Object of Worship
John recorded a vision of all of creation entering worship in some future age (Revelation 5:13). Worship will be directed “To Him who sits on the throne, and to the Lamb”. True Davidic (Messianic) worship then is directed to two distinct beings. One is the Lamb who is also described as the Lion that is from the tribe of Judah and the Root of David. This One we would understand to be the Messiah. He is obviously glorified, yet, with specific human characteristics. The second object of worship is the Holy One, Himself. John makes no effort to describe Him. He only refers to Him as “One sitting on the Throne”.
Peter describes Davidic worship by declaring that as believers “you also, as living stones, are being built up as a spiritual house for a holy priesthood, to offer up spiritual sacrifices acceptable to God through Jesus Christ” (I Peter 2:5). In Messiah we are afforded the capacity by the Holy Spirit to offer special spiritual sacrifices which are uniquely acceptable to God. No one else can present such offering of praise and worship.
Hashem (The Name)
The most profound declaration of the Name of God was revealed to Moses at Mt. Sinai (Exodus 3:14). God declared His Name to be “Hayah Ashar Hayah“. This phrase is based on the future tense of the state of being verb “Hayah” and is best translated as “I Will Be What I Will Be”. It is unfortunate that most Bibles have this expression translated as “I Am That I Am”. This adequately describes God’s sovereignty but misses something more important to us. Beyond God’s absolute sovereignty, the Name declares that we can never fully define who God is. In spite of man’s thirst to define God, this name declares boldly that He remains beyond human comprehension and definition.
There are many other names given in the Scriptures that help us understand the nature and purposes of God. Among these names are the God of Abraham, the God of Isaac and the God of Jacob, El Shaddai and, of course, the Father of Messiah Jesus.
The Name of the Messiah
The Bible gives us specifically the name of the Messiah. The angel Gabriel declared that His name would be called Yehoshua [or Yeshua] (Luke 1:31). When this name is translated from Hebrew to Greek and, in turn, to English we arrive at the name of Jesus that most are familiar with. The name literally means “The God of Israel is my Healing” or simply “Salvation”. Other names of the Messiah include the Lamb of God, the Word of God, Lord and the Head of the Church.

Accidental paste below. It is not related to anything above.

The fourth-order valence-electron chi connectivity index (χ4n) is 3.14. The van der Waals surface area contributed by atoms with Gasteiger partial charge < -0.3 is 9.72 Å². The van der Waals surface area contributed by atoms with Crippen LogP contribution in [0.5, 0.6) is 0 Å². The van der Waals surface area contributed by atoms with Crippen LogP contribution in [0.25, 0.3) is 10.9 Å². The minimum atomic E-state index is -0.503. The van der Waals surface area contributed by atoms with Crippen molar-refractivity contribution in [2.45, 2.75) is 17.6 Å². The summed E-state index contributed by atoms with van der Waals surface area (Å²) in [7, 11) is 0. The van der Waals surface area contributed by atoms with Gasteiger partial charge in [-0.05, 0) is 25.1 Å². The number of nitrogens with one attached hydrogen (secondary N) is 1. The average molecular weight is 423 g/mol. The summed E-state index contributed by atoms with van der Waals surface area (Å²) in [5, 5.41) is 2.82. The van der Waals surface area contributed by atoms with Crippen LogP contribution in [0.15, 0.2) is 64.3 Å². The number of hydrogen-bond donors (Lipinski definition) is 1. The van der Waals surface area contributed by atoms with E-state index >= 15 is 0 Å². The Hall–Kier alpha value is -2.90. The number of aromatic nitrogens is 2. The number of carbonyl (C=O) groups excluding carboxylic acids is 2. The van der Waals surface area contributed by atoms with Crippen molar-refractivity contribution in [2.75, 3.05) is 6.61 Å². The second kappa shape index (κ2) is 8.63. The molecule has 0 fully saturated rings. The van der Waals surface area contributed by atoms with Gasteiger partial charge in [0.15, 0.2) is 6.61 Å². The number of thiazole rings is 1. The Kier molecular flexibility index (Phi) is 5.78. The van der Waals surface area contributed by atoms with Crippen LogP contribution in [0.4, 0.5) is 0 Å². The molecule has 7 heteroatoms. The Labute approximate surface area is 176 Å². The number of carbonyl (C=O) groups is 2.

Progression of Davidic Worship
Davidic worship can be accomplished only as the Messiah is manifested in His body (the local church) through the Holy Spirit. It cannot be accomplished directly by an individual or by any general assembly of human beings. Therefore, the first step in Davidic worship is an assembly of true believers who are filled with the Holy Spirit and have been called together to form a local body of believers under authority. The second step is for the individuals of the body to humble themselves by acknowledging that they, as human beings, are unworthy and incapable of Davidic worship. Then, as the body praises the Messiah, He fills them with His presence. He is manifested through the gifts of the Holy Spirit. Finally, as the Messiah is manifested through the Holy Spirit, praise and worship begin to be manifested to the Holy One. Actually, the Messiah in us is worshipping the Holy One. He alone is worthy.
In Davidic Worship, the name of the Holy One and the name of the Lamb are clearly praised and glorified. In fact, if a man of Israel should enter a worship service, he should easily and clearly discern that the Holy One of Israel is being worshipped. In fact, the only difference between the worship of Israel and Davidic worship is that on the one hand, God’s elect nation is praising and worshipping the Holy One. On the other hand, Davidic worship entails the Messiah, Himself, worshipping the Holy One. The object of ultimate worship is the same.
There are a multitude of modes of methods of worship today. Some include majestic yet dead liturgies. Some involve repetition of prayers and creeds. Some involve militant, boisterous songs. Some even include Jewish elements and symbolism (Kippa and Talit) in their liturgy. However, true Davidic worship involves the mystical union of Messiah Jesus with a body of believers. Beyond a simple union, the Messiah is actively manifested through the body and openly praises and worships the Holy One of Israel through them. Every local congregation of true believers have this incredible potential. Unfortunately, few realize it. Is there a need for a revitalization of worship in your local congregation? Don’t miss the opportunity for the ultimate honor that a human can experience — offering spiritual sacrifices acceptable to God through Jesus the Messiah.
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